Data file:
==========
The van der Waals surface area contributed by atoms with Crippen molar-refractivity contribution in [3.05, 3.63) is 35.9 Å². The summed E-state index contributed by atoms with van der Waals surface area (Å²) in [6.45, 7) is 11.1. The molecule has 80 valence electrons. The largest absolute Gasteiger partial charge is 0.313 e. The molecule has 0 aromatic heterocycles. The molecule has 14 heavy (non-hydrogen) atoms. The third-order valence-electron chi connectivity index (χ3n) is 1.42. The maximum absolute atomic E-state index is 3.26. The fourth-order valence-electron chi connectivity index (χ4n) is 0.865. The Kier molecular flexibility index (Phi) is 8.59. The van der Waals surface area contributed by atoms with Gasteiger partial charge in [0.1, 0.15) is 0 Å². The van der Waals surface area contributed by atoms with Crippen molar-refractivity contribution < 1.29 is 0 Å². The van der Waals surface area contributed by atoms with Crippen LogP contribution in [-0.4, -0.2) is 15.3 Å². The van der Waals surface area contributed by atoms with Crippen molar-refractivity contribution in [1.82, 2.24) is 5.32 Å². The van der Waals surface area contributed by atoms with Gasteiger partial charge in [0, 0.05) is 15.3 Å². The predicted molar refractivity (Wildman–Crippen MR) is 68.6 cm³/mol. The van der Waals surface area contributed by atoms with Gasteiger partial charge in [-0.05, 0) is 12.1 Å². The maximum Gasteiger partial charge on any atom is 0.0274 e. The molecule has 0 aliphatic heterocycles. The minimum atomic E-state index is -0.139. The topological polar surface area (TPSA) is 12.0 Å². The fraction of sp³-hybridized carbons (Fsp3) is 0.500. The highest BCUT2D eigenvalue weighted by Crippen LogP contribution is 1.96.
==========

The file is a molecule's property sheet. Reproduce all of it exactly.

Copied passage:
The van der Waals surface area contributed by atoms with Crippen molar-refractivity contribution in [3.05, 3.63) is 35.9 Å². The summed E-state index contributed by atoms with van der Waals surface area (Å²) in [6.45, 7) is 11.1. The molecule has 80 valence electrons. The largest absolute Gasteiger partial charge is 0.313 e. The molecule has 0 aromatic heterocycles. The molecule has 14 heavy (non-hydrogen) atoms. The third-order valence-electron chi connectivity index (χ3n) is 1.42. The maximum absolute atomic E-state index is 3.26. The fourth-order valence-electron chi connectivity index (χ4n) is 0.865. The Kier molecular flexibility index (Phi) is 8.59. The van der Waals surface area contributed by atoms with Gasteiger partial charge in [0.1, 0.15) is 0 Å². The van der Waals surface area contributed by atoms with Crippen molar-refractivity contribution < 1.29 is 0 Å². The van der Waals surface area contributed by atoms with Crippen LogP contribution in [-0.4, -0.2) is 15.3 Å². The van der Waals surface area contributed by atoms with Crippen molar-refractivity contribution in [1.82, 2.24) is 5.32 Å². The van der Waals surface area contributed by atoms with Gasteiger partial charge in [0, 0.05) is 15.3 Å². The predicted molar refractivity (Wildman–Crippen MR) is 68.6 cm³/mol. The van der Waals surface area contributed by atoms with Gasteiger partial charge in [-0.05, 0) is 12.1 Å². The maximum Gasteiger partial charge on any atom is 0.0274 e. The molecule has 0 aliphatic heterocycles. The minimum atomic E-state index is -0.139. The topological polar surface area (TPSA) is 12.0 Å². The fraction of sp³-hybridized carbons (Fsp3) is 0.500. The highest BCUT2D eigenvalue weighted by Crippen LogP contribution is 1.96.